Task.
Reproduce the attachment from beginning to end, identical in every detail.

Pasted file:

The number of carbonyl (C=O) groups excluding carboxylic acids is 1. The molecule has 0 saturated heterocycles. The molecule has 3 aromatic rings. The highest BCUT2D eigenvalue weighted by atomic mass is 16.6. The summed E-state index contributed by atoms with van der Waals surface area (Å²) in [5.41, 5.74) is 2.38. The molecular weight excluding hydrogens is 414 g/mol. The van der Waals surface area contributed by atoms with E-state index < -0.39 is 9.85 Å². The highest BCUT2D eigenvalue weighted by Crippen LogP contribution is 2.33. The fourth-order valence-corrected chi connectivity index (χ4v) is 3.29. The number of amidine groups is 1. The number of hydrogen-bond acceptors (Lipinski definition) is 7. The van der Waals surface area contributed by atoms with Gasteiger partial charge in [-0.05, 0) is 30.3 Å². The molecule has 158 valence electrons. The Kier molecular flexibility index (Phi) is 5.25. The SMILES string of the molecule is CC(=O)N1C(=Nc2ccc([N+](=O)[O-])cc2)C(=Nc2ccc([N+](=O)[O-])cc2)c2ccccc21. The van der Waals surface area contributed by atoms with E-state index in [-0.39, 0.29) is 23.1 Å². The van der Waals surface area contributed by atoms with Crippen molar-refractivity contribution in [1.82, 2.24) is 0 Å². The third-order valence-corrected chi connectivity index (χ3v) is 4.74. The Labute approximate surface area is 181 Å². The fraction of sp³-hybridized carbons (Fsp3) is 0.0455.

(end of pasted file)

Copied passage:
The number of carbonyl (C=O) groups excluding carboxylic acids is 1. The molecule has 0 saturated heterocycles. The molecule has 3 aromatic rings. The highest BCUT2D eigenvalue weighted by atomic mass is 16.6. The summed E-state index contributed by atoms with van der Waals surface area (Å²) in [5.41, 5.74) is 2.38. The molecular weight excluding hydrogens is 414 g/mol. The van der Waals surface area contributed by atoms with E-state index < -0.39 is 9.85 Å². The highest BCUT2D eigenvalue weighted by Crippen LogP contribution is 2.33. The fourth-order valence-corrected chi connectivity index (χ4v) is 3.29. The number of amidine groups is 1. The number of hydrogen-bond acceptors (Lipinski definition) is 7. The van der Waals surface area contributed by atoms with Gasteiger partial charge in [-0.05, 0) is 30.3 Å². The molecule has 158 valence electrons. The Kier molecular flexibility index (Phi) is 5.25. The SMILES string of the molecule is CC(=O)N1C(=Nc2ccc([N+](=O)[O-])cc2)C(=Nc2ccc([N+](=O)[O-])cc2)c2ccccc21. The van der Waals surface area contributed by atoms with E-state index in [-0.39, 0.29) is 23.1 Å². The van der Waals surface area contributed by atoms with Crippen molar-refractivity contribution in [1.82, 2.24) is 0 Å². The third-order valence-corrected chi connectivity index (χ3v) is 4.74. The Labute approximate surface area is 181 Å². The fraction of sp³-hybridized carbons (Fsp3) is 0.0455.